You Have a Point There: A Guide to Punctuation and Its Allies

By Eric Partridge | Go to book overview

Appendix II

A BRIEF LIST OF ACCENTS

over a vowel indicates that it is long. Technically known as macron.

over a vowel indicates that it is short. Technically known as breve. (As macron=makron, neuter of the Greek adjective makros, long, so breve=breve, neuter of the Latin adjective brevis, short.)

indicates that the vowel is sometimes long, sometimes short.

indicates an acute accent, as in blasé

French accents.

indicates a grave * accent, as in breve

indicates a circumflex accent, as in fête; in a French word an omitted s is implied. But this accent is also used by phoneticians to indicate certain sounds. In Ancient Greek, the accent or or, later, placed over long vowels, indicated a compound tone-a rising falling tone.

' the cedilla, under c, before a or o or u, indicates in French that it is pronounced as s, as in façade.

the umlaut or the umlaut sign, as in German ä, ö, ü, denotes a vowel resulting from umlaut, assimilation of one vowel by a succeeding vowel (Müller=Mueller, Göring=Goering). In English and French, ¨ shows that the second of two sequent vowels is to be pronounced, as in Boötes and coöperative, and it is then named the diaeresis or, by some Americans, dieresis.

the tilde, belongs to Spanish and Portuguese; in the former it indicates a palatal nasal sound, as in cañon, anglicized as canyon, and in the latter that a tilde-surmounted vowel is pronounced nasally, as in João.

over c especially, but also over s and r, shows that č is pronounced tch, as in Čapek (tchapek). This Slavic, especially Czech, accent

aspirates the consonant. It is sometimes called 'a wing'. through a vowel, or over one, indicates, in Scandinavian languages, a sort of umlaut (compare the already mentioned ¨); the former accent occurs, for instance, in the Danish place-names Birkered and Kobenhavn (Copenhagen), and at least one printer calls it 'a bar-o'. The accent in å is, in colloquial reference by Danes, called 'a volle', literally a little round cake; å is also known as 'a Swedish-or, a Norwegian-a'.

In prosody, a stressed syllable is indicated by either an acute accent,

* In Italian a grave accent, as in facoltà, denotes that the syllable (-tà) is stressed.

† I owe much of the information about č, ø and å to Professor Clark.

-225-

Notes for this page

Add a new note
If you are trying to select text to create highlights or citations, remember that you must now click or tap on the first word, and then click or tap on the last word.
One moment ...
Default project is now your active project.
Project items

Items saved from this book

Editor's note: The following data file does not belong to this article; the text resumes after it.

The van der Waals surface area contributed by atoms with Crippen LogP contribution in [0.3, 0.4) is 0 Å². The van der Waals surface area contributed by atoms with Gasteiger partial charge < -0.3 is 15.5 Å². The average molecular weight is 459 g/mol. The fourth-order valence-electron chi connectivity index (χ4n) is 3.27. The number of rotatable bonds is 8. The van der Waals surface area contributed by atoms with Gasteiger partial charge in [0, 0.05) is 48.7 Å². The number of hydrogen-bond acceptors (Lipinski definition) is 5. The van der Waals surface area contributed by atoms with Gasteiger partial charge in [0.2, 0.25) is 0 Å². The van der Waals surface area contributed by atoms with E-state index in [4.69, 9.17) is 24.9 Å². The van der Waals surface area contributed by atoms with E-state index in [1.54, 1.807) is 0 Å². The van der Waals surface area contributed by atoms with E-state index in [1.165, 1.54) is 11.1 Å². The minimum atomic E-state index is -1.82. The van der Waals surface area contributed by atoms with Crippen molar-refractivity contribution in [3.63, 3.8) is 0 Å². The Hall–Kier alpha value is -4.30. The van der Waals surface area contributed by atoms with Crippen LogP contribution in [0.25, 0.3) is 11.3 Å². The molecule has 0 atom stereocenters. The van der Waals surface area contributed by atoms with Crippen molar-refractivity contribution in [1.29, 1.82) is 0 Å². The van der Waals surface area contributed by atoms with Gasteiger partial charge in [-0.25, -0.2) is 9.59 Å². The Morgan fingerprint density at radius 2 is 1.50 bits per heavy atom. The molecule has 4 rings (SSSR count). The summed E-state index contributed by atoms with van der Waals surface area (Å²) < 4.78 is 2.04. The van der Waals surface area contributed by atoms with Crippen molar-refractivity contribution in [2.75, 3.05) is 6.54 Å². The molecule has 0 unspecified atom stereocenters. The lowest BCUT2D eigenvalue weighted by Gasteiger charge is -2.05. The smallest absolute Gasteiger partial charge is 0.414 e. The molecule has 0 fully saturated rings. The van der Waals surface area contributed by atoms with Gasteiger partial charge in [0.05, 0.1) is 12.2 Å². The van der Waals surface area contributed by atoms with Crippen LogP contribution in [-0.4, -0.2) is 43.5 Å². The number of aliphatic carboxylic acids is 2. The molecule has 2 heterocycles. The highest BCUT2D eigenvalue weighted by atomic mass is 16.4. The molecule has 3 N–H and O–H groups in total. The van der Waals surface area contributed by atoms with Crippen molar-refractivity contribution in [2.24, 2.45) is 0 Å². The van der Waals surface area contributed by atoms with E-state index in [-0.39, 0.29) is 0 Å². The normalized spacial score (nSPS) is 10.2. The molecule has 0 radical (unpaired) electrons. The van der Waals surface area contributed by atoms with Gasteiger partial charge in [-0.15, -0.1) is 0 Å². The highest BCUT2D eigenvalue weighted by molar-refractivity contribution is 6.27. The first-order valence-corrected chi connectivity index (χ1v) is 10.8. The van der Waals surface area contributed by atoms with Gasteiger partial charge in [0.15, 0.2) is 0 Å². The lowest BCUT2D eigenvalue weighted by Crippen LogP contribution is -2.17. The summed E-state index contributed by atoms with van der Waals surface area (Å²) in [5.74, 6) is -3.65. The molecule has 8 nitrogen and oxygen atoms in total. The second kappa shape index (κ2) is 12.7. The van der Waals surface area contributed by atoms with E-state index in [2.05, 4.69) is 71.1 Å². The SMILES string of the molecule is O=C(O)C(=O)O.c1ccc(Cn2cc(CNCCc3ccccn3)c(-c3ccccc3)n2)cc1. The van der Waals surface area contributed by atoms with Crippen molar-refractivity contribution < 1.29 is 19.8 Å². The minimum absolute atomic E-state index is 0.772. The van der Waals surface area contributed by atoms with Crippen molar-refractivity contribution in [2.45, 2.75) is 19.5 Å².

This book has been saved
Highlights (0)
Some of your highlights are legacy items.

Highlights saved before July 30, 2012 will not be displayed on their respective source pages.

You can easily re-create the highlights by opening the book page or article, selecting the text, and clicking “Highlight.”

Citations (0)
Some of your citations are legacy items.

Any citation created before July 30, 2012 will labeled as a “Cited page.” New citations will be saved as cited passages, pages or articles.

We also added the ability to view new citations from your projects or the book or article where you created them.

Notes (0)
Bookmarks (0)

You have no saved items from this book

Project items include:
  • Saved book/article
  • Highlights
  • Quotes/citations
  • Notes
  • Bookmarks
Notes
Cite this page

Cited page

Style
Citations are available only to our active members.
Sign up now to cite pages or passages in MLA, APA and Chicago citation styles.

(Einhorn, 1992, p. 25)

(Einhorn 25)

1

1. Lois J. Einhorn, Abraham Lincoln, the Orator: Penetrating the Lincoln Legend (Westport, CT: Greenwood Press, 1992), 25, http://www.questia.com/read/27419298.

Cited page

Bookmark this page
You Have a Point There: A Guide to Punctuation and Its Allies
Table of contents

Table of contents

Settings

Settings

Typeface
Text size Smaller Larger Reset View mode
Search within

Search within this book

Look up

Look up a word

  • Dictionary
  • Thesaurus
Please submit a word or phrase above.
Print this page

Print this page

Why can't I print more than one page at a time?

Full screen
/ 230

matching results for page

Cited passage

Style
Citations are available only to our active members.
Sign up now to cite pages or passages in MLA, APA and Chicago citation styles.

"Portraying himself as an honest, ordinary person helped Lincoln identify with his audiences." (Einhorn, 1992, p. 25).

"Portraying himself as an honest, ordinary person helped Lincoln identify with his audiences." (Einhorn 25)

"Portraying himself as an honest, ordinary person helped Lincoln identify with his audiences."1

1. Lois J. Einhorn, Abraham Lincoln, the Orator: Penetrating the Lincoln Legend (Westport, CT: Greenwood Press, 1992), 25, http://www.questia.com/read/27419298.

Cited passage

Thanks for trying Questia!

Please continue trying out our research tools, but please note, full functionality is available only to our active members.

Your work will be lost once you leave this Web page.

For full access in an ad-free environment, sign up now for a FREE, 1-day trial.

Already a member? Log in now.